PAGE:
CORPORAL EMMANUEL AMODU V. THE COMMANDANT POLICE COLLEGE, MAIDUGURI & ANOR
In the Supreme Court of Nigeria
Friday, July 17, 2009
Case Number: SC.243/2003
ALOYSIUS IYORGYER KATSINA-ALU, JUSTICE, SUPREME COURT
MAHMUD MOHAMMED, JUSTICE, SUPREME COURT
SAMUEL NKANU ONNOGHEN, JUSTICE, SUPREME COURT
CHRISTOPHER MITCHEL CHUKWUMA-ENEH JUSTICE, SUPREME COURT
MUHAMMAD SAIFULLAH MUNTAKA-COOMASSIE, JUSTICE, SUPREME COURT
CORPORAL EMMANUEL AMODU
THE COMMANDANT, POLICE COLLEGE, MAIDUGURI & ANOR
PLEADINGS: facts not pleaded
“The lower court was therefore right in allowing the appeal of the present respondents against the judgment of the trial court as it is settled law that evidence on facts not pleaded ground to no issue.” Per ONNOGHEN, J.S.C
APPEAL – WHETHER A PARTY CAN FORMULATE MORE THAN ONE ISSUE FOR DETERMINATION FROM JUST ONE GROUND OF APPEAL
“It is settled law that a party is not allowed to formulated more than one issue for determination out of a ground of appeal even though he can combine two or more ground of appeal in formulating an issue for determination. This is the principle against proliferation of issues for determination. In the instant case learned counsel has submitted two issues out of the single ground of appeal for determination thereby rendering the issues incompetent”. In the case of Orji vs. The State (2008) 4 SCNJ 85, this court per Mukhtar JSC held as follows at page 94:- “Issues for determination are supposed to be distilled from the grounds of appeal filed by an appellant, and not raised capriciously. They must not out-number the grounds of appeal, for where they so out-number them there is the danger that some of the issue do not derive their source from the grounds of appeal, and therefore are not related to one another. It is trite that an issue that does not so relate will not be tolerated...” Per MUNTAKA-COOMASSIE, J.S.C
(Delivered by M.S.Muntaka-Coomassie, JSC.)
This is an appeal against the decision or the Court of Appeal Jos Division. The Appellant before this court was the plaintiff in the High Court of Borno State, herein called the Trial Court. The plaintiff, now Appellant, claimed in his statement of claimed in his statement which goes without saying, supersedes the writ of summons……..See Lahan & Ors vs. Lajoyetan (1972) 6 SC. P 190.
The plaintiff claimed the following reliefs: –
‘(1) An order that the orderly room trial conducted by the Defendants in respect of an allegation of theft or discreditable conduct against the plaintiff, the result of which was used to ground the dismissal of the plaintiff from the Nigeria Police Force was illegal, irregular, or incompetent, wrongful, unconstitutional, null and void.
(2) An order declaring as null and void the dismissal of the plaintiff from the service of the Nigeria Police Force by the Defendants, being illegal, wrongful and unconstitutional.
(3) An order directing the defendants to reinstate the Plaintiff into the Nigeria Police Force with his former status of a Corporal and payment of all arrears of his salaries and allowances effective 5th May, 1993 until the disposal of the matter. Or alternatively the payment of the sum of N224,420:00 (two hundred and twenty four thousand, four hundred and twenty Naira) that he would have served the Nigeria Police Force before he would be qualified to either retire voluntarily or be retired by the Police authorities,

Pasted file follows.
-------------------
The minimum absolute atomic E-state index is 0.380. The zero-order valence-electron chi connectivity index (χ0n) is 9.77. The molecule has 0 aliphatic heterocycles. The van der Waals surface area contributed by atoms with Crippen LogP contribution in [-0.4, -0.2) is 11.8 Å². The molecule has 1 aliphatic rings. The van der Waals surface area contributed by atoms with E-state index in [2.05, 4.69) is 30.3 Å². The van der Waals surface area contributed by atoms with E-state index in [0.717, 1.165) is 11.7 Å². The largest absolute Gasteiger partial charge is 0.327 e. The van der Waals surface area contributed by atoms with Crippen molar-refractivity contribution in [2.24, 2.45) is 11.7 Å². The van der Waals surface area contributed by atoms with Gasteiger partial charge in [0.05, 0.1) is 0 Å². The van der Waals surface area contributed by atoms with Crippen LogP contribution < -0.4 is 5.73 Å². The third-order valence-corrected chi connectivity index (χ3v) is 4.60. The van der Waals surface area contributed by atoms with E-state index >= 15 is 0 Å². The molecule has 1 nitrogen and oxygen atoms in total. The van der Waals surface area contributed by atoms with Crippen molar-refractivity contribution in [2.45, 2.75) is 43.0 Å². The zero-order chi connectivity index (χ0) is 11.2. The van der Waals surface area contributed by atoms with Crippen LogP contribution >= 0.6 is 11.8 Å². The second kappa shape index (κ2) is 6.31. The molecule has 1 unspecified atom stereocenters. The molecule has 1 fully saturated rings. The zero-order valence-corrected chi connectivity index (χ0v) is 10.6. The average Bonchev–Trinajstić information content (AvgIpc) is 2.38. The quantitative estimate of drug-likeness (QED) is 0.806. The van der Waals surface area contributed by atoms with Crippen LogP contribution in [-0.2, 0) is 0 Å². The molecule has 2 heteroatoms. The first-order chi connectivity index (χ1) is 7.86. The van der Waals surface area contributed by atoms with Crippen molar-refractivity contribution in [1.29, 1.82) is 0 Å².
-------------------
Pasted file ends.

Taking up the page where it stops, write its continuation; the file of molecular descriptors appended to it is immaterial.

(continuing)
(4) The cost of prosecuting this suit’.
The Defendants, now Respondents denied almost the claims of the Appellant.
The appellant herein was the Respondent in the Court of Appeal hereinafter called court below.
Before I go further it may not be out or place if I narrate brief facts of this appeal as put by both parties. The case for the Appellant, who was the plaintiff in the trial court, was that he joined the Nigeria Police Force in 1998, and rose to the rank of a corporal. In March, 1993, the Appellant and one Police Officer, Corporal Philip, arrested one Abba Tijjani, who was in possession of clippers suspected to be stolen property at the instance of one Alhaji Audu. In the course of investigation, the suspect had bolted out/fled and the Police Offices were arrested and charged to Orderly Room Trial for ‘Discreditable Conduct’ contrary to and punishable under paragraph (iii) of First Schedule of Police Regulation 355 of 1988.
Both Respondents were said to make efforts to re-arrest the said suspect, who confessed that he stole the barbing clippers and ultimately he was charged to court. For the meantime, the Respondents (the Appellant and Cpl. Philip Audi) were still in custody when the Orderly Room Trial was concluded and they were found guilty and dismissed from the Nigeria Police Force.
Apart from denying all the Appellant (in the court of Appeal) allegation the Respondents Appellant asserted that when the Appellant arrested the suspect he did not take him – Abba Tijjani – to the Police Station, but deliberately allowed him to escape so that they could sell the clippers. The Appellant changed to MUFTI and proceeded to a Saloon around the Post Office to sell the clippers. It was in the process of selling the two clippers that the owner or the Saloon identified them as the stolen clippers of Mr. Godwin. Hence the Appellant was found guilty and dismissed from the Nigeria Police Force.
Both sides adduced evidence that was evaluated by the learned trial Chief Judge who found the Appellant claim proved and found in their favour. The Judgment of the trial court could be found on pp 23 – 32 or the Record or Proceedings: